To sum up, With Profit Funds have a good balance of risk, returns, and liquidity. Although With Profit Funds are not as profitable as equities or stock funds in the long run, it still provides a nice and stable return that is just able to beat a 4% inflation rate. Risk is reduced by the “smoothing out” through simply taking some profits from good times in order to keep the consistent low returns steady even in bearish markets. We have also seen some evidence that the With Profit Market is a US$1.8 trillion market comparable to the GDP of France. The sheer size of the With Profit Market allows efficient smoothing that has been tried and tested by two companies for hundreds of years.

PROFILE

Doby Atilano is a registered financial planner and founder of the Global Investors Center, a pioneering education facility specializing in global portfolio management. Bringing together representatives from Fortune 500’s top fund management companies abroad as trainers, this facility is keen on educating the general public in independently choosing the right investment opportunities abroad.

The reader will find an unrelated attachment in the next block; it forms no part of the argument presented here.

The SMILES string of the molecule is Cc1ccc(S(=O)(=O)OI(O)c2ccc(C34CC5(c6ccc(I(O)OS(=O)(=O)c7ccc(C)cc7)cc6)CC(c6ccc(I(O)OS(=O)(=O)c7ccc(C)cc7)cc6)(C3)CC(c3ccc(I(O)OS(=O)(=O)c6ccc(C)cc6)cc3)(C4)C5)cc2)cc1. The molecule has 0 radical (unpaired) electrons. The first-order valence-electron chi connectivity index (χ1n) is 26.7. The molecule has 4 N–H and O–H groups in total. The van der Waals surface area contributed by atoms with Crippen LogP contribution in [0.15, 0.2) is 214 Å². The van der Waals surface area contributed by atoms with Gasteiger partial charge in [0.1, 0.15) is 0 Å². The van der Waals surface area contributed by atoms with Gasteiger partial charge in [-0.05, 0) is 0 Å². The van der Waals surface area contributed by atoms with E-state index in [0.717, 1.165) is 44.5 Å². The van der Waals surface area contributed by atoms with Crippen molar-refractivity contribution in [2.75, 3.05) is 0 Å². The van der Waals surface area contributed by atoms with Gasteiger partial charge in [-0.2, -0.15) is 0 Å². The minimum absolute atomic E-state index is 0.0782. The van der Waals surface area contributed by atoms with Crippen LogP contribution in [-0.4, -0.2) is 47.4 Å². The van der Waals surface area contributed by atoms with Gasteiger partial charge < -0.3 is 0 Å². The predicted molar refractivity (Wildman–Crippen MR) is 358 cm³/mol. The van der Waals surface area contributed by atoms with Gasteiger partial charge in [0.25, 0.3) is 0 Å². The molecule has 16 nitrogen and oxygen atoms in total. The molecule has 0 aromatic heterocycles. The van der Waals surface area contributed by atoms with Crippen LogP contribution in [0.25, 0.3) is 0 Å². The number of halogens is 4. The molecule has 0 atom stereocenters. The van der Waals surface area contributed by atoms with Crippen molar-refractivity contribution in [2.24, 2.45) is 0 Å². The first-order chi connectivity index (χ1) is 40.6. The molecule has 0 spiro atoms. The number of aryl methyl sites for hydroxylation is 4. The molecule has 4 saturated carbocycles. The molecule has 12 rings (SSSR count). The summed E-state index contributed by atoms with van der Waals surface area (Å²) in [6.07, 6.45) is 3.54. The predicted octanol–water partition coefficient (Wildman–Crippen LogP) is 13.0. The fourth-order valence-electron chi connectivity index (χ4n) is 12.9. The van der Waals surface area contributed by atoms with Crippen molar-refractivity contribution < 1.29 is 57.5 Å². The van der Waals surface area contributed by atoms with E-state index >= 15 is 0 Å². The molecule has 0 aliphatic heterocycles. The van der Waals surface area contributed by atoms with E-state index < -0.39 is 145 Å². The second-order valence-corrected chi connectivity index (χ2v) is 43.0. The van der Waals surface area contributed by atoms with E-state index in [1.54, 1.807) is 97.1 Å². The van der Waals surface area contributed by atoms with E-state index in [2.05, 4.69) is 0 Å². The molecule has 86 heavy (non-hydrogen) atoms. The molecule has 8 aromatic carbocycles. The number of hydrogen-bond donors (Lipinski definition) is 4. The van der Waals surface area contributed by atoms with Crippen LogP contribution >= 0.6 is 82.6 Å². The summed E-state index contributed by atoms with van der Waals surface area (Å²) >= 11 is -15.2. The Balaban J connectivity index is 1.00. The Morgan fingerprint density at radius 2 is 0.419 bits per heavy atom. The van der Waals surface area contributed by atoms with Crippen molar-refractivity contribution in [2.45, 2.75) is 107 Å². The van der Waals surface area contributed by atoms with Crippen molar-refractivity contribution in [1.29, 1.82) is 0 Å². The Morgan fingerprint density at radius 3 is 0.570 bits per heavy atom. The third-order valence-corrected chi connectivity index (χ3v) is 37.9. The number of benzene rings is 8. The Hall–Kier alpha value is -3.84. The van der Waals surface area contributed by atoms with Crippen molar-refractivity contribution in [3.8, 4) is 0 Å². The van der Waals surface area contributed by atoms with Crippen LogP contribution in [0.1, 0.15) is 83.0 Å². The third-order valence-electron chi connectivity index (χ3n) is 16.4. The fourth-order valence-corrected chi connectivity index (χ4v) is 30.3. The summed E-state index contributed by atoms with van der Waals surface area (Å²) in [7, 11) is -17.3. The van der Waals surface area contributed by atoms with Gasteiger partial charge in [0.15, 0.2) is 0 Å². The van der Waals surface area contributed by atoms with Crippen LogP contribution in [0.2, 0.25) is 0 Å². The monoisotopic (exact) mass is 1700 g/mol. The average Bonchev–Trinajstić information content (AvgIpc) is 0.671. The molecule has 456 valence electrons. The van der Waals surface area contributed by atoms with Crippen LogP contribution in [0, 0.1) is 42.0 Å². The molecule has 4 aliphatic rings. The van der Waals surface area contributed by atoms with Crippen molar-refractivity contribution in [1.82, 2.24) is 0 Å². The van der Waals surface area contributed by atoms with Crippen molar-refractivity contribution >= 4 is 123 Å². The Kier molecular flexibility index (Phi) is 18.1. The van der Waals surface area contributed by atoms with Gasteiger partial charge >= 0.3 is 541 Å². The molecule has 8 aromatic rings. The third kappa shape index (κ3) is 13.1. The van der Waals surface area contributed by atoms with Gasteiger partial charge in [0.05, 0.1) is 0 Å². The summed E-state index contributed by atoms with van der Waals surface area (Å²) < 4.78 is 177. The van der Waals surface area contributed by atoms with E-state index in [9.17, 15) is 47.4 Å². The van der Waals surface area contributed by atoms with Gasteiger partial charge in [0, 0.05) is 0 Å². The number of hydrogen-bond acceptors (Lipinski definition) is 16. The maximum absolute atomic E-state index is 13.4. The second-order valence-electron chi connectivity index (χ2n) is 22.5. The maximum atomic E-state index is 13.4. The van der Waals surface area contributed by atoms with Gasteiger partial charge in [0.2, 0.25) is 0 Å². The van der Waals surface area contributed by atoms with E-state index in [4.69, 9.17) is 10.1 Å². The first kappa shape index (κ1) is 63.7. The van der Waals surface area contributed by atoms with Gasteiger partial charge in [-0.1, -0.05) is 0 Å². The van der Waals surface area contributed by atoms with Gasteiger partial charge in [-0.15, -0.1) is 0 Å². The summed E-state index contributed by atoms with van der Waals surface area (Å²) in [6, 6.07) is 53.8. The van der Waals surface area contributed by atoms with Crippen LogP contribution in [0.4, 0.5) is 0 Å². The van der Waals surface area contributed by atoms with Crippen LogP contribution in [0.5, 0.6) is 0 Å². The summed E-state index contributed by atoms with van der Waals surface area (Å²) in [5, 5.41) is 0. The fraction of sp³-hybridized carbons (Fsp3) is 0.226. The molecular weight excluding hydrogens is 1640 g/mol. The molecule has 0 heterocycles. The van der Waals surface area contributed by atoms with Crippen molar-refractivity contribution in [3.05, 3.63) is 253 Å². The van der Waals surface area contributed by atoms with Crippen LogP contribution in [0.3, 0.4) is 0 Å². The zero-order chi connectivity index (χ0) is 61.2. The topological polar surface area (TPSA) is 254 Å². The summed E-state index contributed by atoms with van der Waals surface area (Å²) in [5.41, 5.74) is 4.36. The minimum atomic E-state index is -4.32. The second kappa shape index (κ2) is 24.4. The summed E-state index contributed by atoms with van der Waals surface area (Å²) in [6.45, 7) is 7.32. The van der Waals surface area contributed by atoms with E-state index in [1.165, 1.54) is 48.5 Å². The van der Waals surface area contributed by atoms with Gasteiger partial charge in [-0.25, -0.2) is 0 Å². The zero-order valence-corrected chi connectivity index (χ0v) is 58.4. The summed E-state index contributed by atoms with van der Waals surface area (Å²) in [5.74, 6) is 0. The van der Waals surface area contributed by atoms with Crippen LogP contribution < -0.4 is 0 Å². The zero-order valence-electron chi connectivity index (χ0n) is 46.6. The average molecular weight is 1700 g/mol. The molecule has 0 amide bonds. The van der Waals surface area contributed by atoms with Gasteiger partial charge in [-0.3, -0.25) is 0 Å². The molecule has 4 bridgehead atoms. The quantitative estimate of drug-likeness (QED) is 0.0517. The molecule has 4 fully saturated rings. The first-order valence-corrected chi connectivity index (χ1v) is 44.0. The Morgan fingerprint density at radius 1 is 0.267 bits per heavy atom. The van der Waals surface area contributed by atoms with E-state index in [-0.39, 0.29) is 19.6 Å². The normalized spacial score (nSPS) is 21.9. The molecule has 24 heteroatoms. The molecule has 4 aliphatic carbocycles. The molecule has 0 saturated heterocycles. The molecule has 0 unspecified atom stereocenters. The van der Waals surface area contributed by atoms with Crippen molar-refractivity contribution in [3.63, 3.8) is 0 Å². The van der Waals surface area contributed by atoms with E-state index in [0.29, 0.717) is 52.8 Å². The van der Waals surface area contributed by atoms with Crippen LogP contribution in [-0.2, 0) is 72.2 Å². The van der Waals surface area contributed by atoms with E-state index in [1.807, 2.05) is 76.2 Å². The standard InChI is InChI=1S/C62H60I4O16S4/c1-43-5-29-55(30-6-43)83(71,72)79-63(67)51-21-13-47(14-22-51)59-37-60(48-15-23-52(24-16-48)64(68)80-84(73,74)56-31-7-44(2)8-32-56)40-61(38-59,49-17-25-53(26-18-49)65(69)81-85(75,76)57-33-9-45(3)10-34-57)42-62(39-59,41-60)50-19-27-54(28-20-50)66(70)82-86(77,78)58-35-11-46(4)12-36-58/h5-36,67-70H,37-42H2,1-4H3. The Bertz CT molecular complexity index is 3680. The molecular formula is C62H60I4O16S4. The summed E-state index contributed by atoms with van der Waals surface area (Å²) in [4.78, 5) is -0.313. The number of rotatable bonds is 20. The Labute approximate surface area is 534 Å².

The seminars convened within the Global Investor’s Center will help impart proper investment knowledge to its students, giving them the opportunity to maximize their investment portfolios in a global scale. Seminar dates are the following: “Investing Profitably in Specialized Wine Funds” (May 16), “Mastering Global Mutual Funds Selection” (May 25), and “Investment 101 for Newlyweds: Building for Your Future” (July 25).

Other upcoming seminar topics include “Forex Trading: The Basics in Currency Trading” and “International Investment Strategies for Your Retirement: How to Retire Rich with Global Funds.” To learn more about the Global Investors Center, call tel. nos. 994-7424 or 328-8858, e-mail inquiry@gicphil.com, or visit their Web site at www.gicphil.com.